UF does not plan to expand health care coverage for graduate assistants, UF administrators told graduate assistants on Thursday.
Administrators refused Graduate Assistants United’s proposal that asked for vision and dental coverage for the teaching assistants, citing a deficit in GatorCare.
“Compared to other programs both in and out of Florida, you have a very robust plan,” UF Board of Trustees head of bargaining Bill Connellan told the 15 union members during Thursday’s bargaining meeting.
The union contended the proposed UF raised premium rates for graduate assistants as well, which includes a $409 increase per employee for the 2014-2015 school year, according to GAU records.
Administrators said GatorGradCare specifically is estimated to be more than $1 million in deficit, forcing UF to raise the premiums.
Graduate students said they were upset they were not consulted before the change in price.
“It’s like, rip out the IV first, ask questions later,” said 29-year-old GAU chief negotiator and co-president Emily McCann.
Administrators consulted an outside accounting firm but said they had no data to show for it.
“I think it was just number crunching,” Connellan said.
McCann said she is unhappy that UF raised rates without presenting justification through data.
The union also raised issues with UF administration’s recent handling of disciplinary procedures in which graduate assistants have been tried by both the Dean of Students Office and Employee Relations for the same issue.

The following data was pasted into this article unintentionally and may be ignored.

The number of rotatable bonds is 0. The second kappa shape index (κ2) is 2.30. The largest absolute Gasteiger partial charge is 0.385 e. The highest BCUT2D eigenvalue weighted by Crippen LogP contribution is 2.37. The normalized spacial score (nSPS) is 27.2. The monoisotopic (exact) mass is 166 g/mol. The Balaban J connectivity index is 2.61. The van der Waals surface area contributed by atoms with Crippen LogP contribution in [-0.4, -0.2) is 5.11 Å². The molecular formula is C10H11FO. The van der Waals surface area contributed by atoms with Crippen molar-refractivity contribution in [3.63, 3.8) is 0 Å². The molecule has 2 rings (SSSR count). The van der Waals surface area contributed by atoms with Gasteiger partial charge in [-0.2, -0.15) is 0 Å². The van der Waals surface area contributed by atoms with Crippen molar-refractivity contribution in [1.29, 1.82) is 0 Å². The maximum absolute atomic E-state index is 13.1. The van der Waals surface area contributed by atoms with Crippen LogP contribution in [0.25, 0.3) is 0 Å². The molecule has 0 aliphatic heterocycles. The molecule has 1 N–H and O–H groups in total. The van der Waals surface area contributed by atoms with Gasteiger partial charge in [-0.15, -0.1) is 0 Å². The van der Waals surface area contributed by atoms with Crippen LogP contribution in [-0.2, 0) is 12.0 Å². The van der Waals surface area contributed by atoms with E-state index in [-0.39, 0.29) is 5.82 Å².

“I should not be tried twice on campus,” said 29-year-old sociology Ph.D. candidate Luis Caraballo-Burgos, who took over for McCann as chief negotiator for GAU after the meeting. “It takes up a lot of time, and it costs us a lot of money.”
McCann said graduate assistants straddle the line between student and employee.
“We need to have those different parallel processes very clearly spelled out,” she said.
Associate history professor and former graduate assistant Paul Ortiz spoke up for the graduate students on behalf of the United Faculty of Florida.
“We completely support GAU’s bargaining position,” he said.
He said UFF would like to see the end of all graduate fees.
“We depend on graduate assistants as fellow intellectuals. Paying for the right to work takes away from that,” he said.
In the face of preeminence, the university’s goal of becoming a top 10 public research university, UF administrators should work to end the fees, Ortiz said.
“We want to become a top 10 university,” he said. “It’s the right thing to do.”
The union and administrators will meet again to continue bargaining over the health care premiums.
[A version of this story ran on page 5 on 6/10/2014 under the headline "Graduate students bargained, lost"]